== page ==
Back to deterrence then. Con did address Fagan in some respects but still can not prove, as Fagan pointed out, that any criminal actually thinks about the death penalty before considering committing crime. There is no observable evidence of this. It is speculative at best. The only thing that can be observed is regret and that is not sufficient enough.
I find it humorous that con cites a criticism of the NAS by the person the NAS was criticizing. But I digress.
Con continues to bring up econometrics as the saving grace for his deterrence argument and insists that this is the only credible research done on the subject. He even says that because the people who discredited his studies were not econometric experts that they were not qualified to make that assesment. Unfortunately for con econometric studies are essentially the only studies that may lead to his conclusion because suprisingly as I have found some of them do not. Cons only proof is one that only is on his side some of the time. The main criticism of econometrics is that "Models that find deterrence effects of capital punishment often rely on rather bizarre specifications. In a rigorous and comprehensive review Cameron (1994, 214) observed that, “What emerges most strongly from this review is that obtaining a significant deterrent effect of executions seems to depend on adding a set of data with no executions to the time series and including an executing/non-executing dummy in the cross-section analysis . . . there is no clear justification for the latter practice.” ".  http://www.deathpenaltyinfo.org...
Essentially econometric users have to compensate for the lack of data and it obscures the results. So sometimes the results of these studies are different because of the data that should or shouldn't be left out. On the contrary hundreds of comparisons have been done on the homicide rates in states with and without the DP and have found no deterrence.
Finally in 2012 the National Research Council of the National Academies released their review of over three decades worth of research involving the sorts of methods con insists are the only credible methods of determining deterrence. They found that the research consistently contained three major flaws.
" Even though the criminologists think the DP is a weak deterrent, 100% of the sample actually agreed the DP deterred some . "
"Many people also complain about funding roads, when it is obviously a public good. Others oppose funding police departments because the police may oppose marijuana usage. But this does not mean the existence of public roads or a police force is immoral.
Thank you to Con, I await your response
== Rebuttals ==
My opponent argues lawyers could spend more time making sure innocents are not locked up forever if there is no death penalty. But as noted last round, the death penalty leads to more plea bargains. This means in some cases the DP reduces the amount of time a prosecutor is working on a trial. Further, as being locked up in prison is seen as less extreme than execution, the discretion in those trials is likely to be less. Indeed, as the anti-death penalty Innocence Project notes, prosecutors care more about winning than the truth . So really any people put on death row who are innocent would likely locked up for life no questions asked otherwise. At least the death row system has an emphasis on appeals which reduce the chances of executing an innocent person. Our LWOP system has no such safeties.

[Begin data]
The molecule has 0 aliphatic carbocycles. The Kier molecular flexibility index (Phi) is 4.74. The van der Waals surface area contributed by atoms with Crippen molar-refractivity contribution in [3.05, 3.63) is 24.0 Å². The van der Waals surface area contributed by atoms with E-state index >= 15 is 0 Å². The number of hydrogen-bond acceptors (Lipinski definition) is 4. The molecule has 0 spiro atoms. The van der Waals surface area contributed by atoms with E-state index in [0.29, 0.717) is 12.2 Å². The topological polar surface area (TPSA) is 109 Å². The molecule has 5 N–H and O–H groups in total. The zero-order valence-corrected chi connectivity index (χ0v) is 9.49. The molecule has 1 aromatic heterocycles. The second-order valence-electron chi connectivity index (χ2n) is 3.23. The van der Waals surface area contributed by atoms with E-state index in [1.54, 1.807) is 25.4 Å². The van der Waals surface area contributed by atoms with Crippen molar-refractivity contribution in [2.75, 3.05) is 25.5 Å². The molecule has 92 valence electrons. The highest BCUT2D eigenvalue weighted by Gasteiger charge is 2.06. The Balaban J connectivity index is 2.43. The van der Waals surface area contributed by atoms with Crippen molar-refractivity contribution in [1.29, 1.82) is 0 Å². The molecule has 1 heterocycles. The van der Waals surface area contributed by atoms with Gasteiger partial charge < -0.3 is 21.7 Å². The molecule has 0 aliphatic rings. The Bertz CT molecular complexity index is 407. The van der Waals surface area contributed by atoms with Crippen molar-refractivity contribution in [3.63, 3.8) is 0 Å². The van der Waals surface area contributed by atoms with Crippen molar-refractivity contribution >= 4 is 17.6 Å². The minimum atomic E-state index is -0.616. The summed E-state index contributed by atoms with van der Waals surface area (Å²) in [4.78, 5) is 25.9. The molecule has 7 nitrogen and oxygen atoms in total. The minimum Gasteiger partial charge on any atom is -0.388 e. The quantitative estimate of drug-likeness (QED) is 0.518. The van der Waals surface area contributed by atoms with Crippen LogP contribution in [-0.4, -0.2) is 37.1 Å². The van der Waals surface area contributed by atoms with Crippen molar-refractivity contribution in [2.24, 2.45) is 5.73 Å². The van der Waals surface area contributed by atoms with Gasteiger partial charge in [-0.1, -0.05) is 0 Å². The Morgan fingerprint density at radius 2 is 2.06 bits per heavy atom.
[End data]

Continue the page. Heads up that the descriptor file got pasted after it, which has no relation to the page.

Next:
My opponent essentially argues even though the Gross study does not prove innocent people have been executed, the author thinks people have been executed. This essentially concedes that the claim is mostly hyperbole. My opponent does cite 4 examples, however. It must be noted, though, not one case of someone actually executed has been found innocent via DNA evidence. Indeed, most of the DP exonerations occurred before 1989, and in the 90s is when the DP really became widespread. If anything, this offers support for my position: that very few, if any, people in recent years have been wrongly executed. As Lott notes, the DP error rate is “less than 0.3 percent, and it is actually much lower than that, since many of the exonerations came from convictions that were made before 1989” .
The risk of executing an innocent is almost zero.
Although the first studies I cited noted how the DP costed more (1.5 times more) it shows how plea bargains almost close the gap between DP costs and LWOP costs. And I noted how cost studies ignored multiple variables, used small sample sizes, etc. I cited research from a neutral academic noting the DP costs about the same as LWOP cases. My opponent drops this. Another study finds the cost of the DP to be 1-3 million dollars less costly than equivalent LWOP cases (assuming LWOP lasts 50 years) .
My opponent’s rebuttal to costs is lacking. I have provided evidence from multiple studies indicating the DP is either less costly or about the same as LWOP. So this argument fails to prove the DP should be abolished. I will put my deterrence arguments under C1 in order to avoid confusion--if I prove deterrence, I win this point.
== Defense ==